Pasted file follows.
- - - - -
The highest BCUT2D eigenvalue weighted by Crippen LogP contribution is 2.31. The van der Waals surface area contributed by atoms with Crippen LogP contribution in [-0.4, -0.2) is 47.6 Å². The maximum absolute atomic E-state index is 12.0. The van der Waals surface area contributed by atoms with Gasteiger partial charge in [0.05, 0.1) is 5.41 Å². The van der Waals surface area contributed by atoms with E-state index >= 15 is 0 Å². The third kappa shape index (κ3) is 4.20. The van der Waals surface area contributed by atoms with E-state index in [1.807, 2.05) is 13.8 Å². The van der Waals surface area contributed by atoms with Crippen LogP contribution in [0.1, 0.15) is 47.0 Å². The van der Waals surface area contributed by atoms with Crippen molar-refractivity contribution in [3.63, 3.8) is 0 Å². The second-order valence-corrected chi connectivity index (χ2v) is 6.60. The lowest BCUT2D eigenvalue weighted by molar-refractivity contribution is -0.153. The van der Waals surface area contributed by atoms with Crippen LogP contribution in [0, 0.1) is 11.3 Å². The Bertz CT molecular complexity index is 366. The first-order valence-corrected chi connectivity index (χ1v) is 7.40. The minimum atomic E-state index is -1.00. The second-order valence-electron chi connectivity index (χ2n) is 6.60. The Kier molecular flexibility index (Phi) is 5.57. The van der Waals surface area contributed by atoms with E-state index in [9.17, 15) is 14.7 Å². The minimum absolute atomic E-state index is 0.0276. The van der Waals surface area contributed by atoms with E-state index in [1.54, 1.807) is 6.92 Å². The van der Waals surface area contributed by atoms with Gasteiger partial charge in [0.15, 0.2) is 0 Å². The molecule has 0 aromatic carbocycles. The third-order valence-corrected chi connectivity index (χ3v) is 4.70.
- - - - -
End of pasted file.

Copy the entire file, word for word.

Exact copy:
The highest BCUT2D eigenvalue weighted by Crippen LogP contribution is 2.31. The van der Waals surface area contributed by atoms with Crippen LogP contribution in [-0.4, -0.2) is 47.6 Å². The maximum absolute atomic E-state index is 12.0. The van der Waals surface area contributed by atoms with Gasteiger partial charge in [0.05, 0.1) is 5.41 Å². The van der Waals surface area contributed by atoms with E-state index >= 15 is 0 Å². The third kappa shape index (κ3) is 4.20. The van der Waals surface area contributed by atoms with E-state index in [1.807, 2.05) is 13.8 Å². The van der Waals surface area contributed by atoms with Crippen LogP contribution in [0.1, 0.15) is 47.0 Å². The van der Waals surface area contributed by atoms with Crippen molar-refractivity contribution in [3.63, 3.8) is 0 Å². The second-order valence-corrected chi connectivity index (χ2v) is 6.60. The lowest BCUT2D eigenvalue weighted by molar-refractivity contribution is -0.153. The van der Waals surface area contributed by atoms with Crippen LogP contribution in [0, 0.1) is 11.3 Å². The Bertz CT molecular complexity index is 366. The first-order valence-corrected chi connectivity index (χ1v) is 7.40. The minimum atomic E-state index is -1.00. The second-order valence-electron chi connectivity index (χ2n) is 6.60. The Kier molecular flexibility index (Phi) is 5.57. The van der Waals surface area contributed by atoms with E-state index in [9.17, 15) is 14.7 Å². The minimum absolute atomic E-state index is 0.0276. The van der Waals surface area contributed by atoms with E-state index in [1.54, 1.807) is 6.92 Å². The van der Waals surface area contributed by atoms with Gasteiger partial charge in [0.15, 0.2) is 0 Å². The molecule has 0 aromatic carbocycles. The third-order valence-corrected chi connectivity index (χ3v) is 4.70.